Papa’s first wife adored birds. She kept them in gilded cages shaped like pagodas, a host of them dangling from the ceiling: cockatoos and finches, canaries and parrots.  Owen remembered nothing else, and when I asked Papa about her, he grew sad. I wondered if he had loved her more, if she had been prettier than Mama, though I knew that was impossible. “She looked like Owen,” he said. “He has her nose, and her eyes.” He smiled then, to hear me call Owen’s nose beaky, and he agreed.

“Are we poor?” I asked. I had wondered on that, too.

“Not very. We have food and clothing, and a lovely place to live.”

He said as much to Mama, every time she sobbed over our house. She beseeched Papa for renovations; her catalogue of faults stretched endless, from the finicky water closet to the rats’ return. The damp side encroached upon the dry, she knew from the mold in her best sitting room, and she swore the garden walls sank further into mud each day. Her family deserved true headstones, not just rocks. “And those damned pigeons,” she said.

I heard them, watched them from underneath the door. There was a wider space where the rats had gnawed.

“Sophie,” he said, petting her hair, a cloud of fine curls the color of brown sugar, and kissing her cheek. “Sweet Sophie, Owen’s school –”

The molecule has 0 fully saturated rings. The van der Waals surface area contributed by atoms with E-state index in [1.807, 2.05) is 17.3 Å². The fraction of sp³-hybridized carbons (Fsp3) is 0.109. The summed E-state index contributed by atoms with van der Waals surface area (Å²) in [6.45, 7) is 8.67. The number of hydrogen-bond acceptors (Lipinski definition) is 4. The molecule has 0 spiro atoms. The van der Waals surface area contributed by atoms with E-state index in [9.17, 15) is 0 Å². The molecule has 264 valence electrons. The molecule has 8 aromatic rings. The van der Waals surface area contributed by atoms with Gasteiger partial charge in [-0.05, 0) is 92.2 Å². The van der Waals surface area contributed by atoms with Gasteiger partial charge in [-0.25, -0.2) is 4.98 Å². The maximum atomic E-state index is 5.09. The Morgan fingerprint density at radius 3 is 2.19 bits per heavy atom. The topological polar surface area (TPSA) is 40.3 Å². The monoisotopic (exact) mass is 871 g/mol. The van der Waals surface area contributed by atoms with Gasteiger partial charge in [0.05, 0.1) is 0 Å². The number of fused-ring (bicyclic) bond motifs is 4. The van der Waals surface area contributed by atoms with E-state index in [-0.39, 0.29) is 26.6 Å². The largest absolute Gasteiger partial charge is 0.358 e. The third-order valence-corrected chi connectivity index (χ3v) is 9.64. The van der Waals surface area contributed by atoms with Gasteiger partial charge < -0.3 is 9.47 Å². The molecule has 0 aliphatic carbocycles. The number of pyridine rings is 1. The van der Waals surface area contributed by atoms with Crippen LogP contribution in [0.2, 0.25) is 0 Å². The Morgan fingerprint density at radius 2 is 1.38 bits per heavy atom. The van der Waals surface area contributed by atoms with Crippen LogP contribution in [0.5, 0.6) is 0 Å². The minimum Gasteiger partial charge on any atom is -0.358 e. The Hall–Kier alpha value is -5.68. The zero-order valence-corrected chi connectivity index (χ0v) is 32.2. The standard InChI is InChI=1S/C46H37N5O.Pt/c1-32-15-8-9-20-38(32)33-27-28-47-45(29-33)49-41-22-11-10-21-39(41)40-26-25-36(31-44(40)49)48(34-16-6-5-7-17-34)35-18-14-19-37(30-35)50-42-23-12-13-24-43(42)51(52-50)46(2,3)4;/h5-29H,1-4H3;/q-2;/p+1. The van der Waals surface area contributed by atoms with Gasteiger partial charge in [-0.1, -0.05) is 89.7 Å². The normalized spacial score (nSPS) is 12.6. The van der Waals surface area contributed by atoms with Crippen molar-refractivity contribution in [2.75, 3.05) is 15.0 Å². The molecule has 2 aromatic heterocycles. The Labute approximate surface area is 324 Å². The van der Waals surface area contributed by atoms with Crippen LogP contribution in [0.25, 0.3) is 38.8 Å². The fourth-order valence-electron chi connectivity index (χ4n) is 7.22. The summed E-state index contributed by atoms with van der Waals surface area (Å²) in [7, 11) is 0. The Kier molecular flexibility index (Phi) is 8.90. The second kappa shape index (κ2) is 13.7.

“I care nothing for Owen’s school.”

“He will attend university and become a great naturalist,” Papa continued, all calm, “and what of Marjorie’s dowry?”

“Hartleigh Garden is Marjorie’s dowry.  It is her rightful inheritance.”

“No –”

Before I caught the rest, Owen pulled me to a window. Outside a squirrel and several doves fought for seed I had scattered earlier. We raced to study them closer, as quickly as Mama’s sadness danced from my conscious thought. Yet later I worried.

The next summer Mama tried working in the garden. She confined her ministrations to the plots nearest the house, and she coaxed rheumatic Mr. Lewis into helping her. A compost heap coalesced by the damp side, weeds and kitchen waste piled high. I feared her gaze would shut our cozy studio, but Mama’s delicate constitution had her inside every hour, sipping lemonade or baking with Cook.

Owen and I retreated to the cote, and Felix too. Though the doves atop his head plucked through his fur in search of seed, Felix whined but once. The whips of his long tail, however, sent birds aflutter to the rafters.